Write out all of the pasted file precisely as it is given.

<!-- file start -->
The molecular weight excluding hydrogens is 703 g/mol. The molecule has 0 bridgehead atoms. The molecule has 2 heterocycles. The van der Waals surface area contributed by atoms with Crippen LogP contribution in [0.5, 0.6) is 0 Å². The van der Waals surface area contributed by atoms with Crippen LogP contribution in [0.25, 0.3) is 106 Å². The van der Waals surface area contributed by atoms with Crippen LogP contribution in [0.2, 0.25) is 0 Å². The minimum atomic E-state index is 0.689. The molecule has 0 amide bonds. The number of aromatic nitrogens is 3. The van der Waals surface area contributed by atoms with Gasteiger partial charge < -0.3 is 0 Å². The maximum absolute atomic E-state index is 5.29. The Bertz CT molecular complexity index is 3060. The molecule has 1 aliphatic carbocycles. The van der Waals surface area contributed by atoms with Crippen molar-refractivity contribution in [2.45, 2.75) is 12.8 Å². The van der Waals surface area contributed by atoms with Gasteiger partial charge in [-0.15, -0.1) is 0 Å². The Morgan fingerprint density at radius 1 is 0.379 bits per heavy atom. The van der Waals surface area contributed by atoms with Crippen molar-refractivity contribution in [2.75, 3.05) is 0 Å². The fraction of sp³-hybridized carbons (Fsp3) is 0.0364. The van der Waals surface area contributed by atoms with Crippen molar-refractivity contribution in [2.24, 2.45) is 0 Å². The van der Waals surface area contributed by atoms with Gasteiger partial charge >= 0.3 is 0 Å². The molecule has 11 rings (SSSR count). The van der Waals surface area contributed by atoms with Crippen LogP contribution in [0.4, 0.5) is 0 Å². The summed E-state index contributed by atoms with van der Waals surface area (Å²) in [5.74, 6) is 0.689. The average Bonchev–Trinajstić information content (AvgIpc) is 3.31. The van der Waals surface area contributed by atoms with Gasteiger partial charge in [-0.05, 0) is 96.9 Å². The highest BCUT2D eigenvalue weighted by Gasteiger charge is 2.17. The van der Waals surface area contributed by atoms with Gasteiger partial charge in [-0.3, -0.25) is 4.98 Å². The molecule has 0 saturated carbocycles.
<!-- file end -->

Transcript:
The molecular weight excluding hydrogens is 703 g/mol. The molecule has 0 bridgehead atoms. The molecule has 2 heterocycles. The van der Waals surface area contributed by atoms with Crippen LogP contribution in [0.5, 0.6) is 0 Å². The van der Waals surface area contributed by atoms with Crippen LogP contribution in [0.25, 0.3) is 106 Å². The van der Waals surface area contributed by atoms with Crippen LogP contribution in [0.2, 0.25) is 0 Å². The minimum atomic E-state index is 0.689. The molecule has 0 amide bonds. The number of aromatic nitrogens is 3. The van der Waals surface area contributed by atoms with Gasteiger partial charge < -0.3 is 0 Å². The maximum absolute atomic E-state index is 5.29. The Bertz CT molecular complexity index is 3060. The molecule has 1 aliphatic carbocycles. The van der Waals surface area contributed by atoms with Crippen molar-refractivity contribution in [2.45, 2.75) is 12.8 Å². The van der Waals surface area contributed by atoms with Gasteiger partial charge in [-0.15, -0.1) is 0 Å². The Morgan fingerprint density at radius 1 is 0.379 bits per heavy atom. The van der Waals surface area contributed by atoms with Crippen molar-refractivity contribution in [2.75, 3.05) is 0 Å². The fraction of sp³-hybridized carbons (Fsp3) is 0.0364. The van der Waals surface area contributed by atoms with Crippen molar-refractivity contribution in [2.24, 2.45) is 0 Å². The van der Waals surface area contributed by atoms with Gasteiger partial charge >= 0.3 is 0 Å². The molecule has 11 rings (SSSR count). The van der Waals surface area contributed by atoms with Crippen LogP contribution in [0.4, 0.5) is 0 Å². The summed E-state index contributed by atoms with van der Waals surface area (Å²) in [5.74, 6) is 0.689. The average Bonchev–Trinajstić information content (AvgIpc) is 3.31. The van der Waals surface area contributed by atoms with Gasteiger partial charge in [-0.05, 0) is 96.9 Å². The highest BCUT2D eigenvalue weighted by Gasteiger charge is 2.17. The van der Waals surface area contributed by atoms with Gasteiger partial charge in [-0.3, -0.25) is 4.98 Å². The molecule has 0 saturated carbocycles.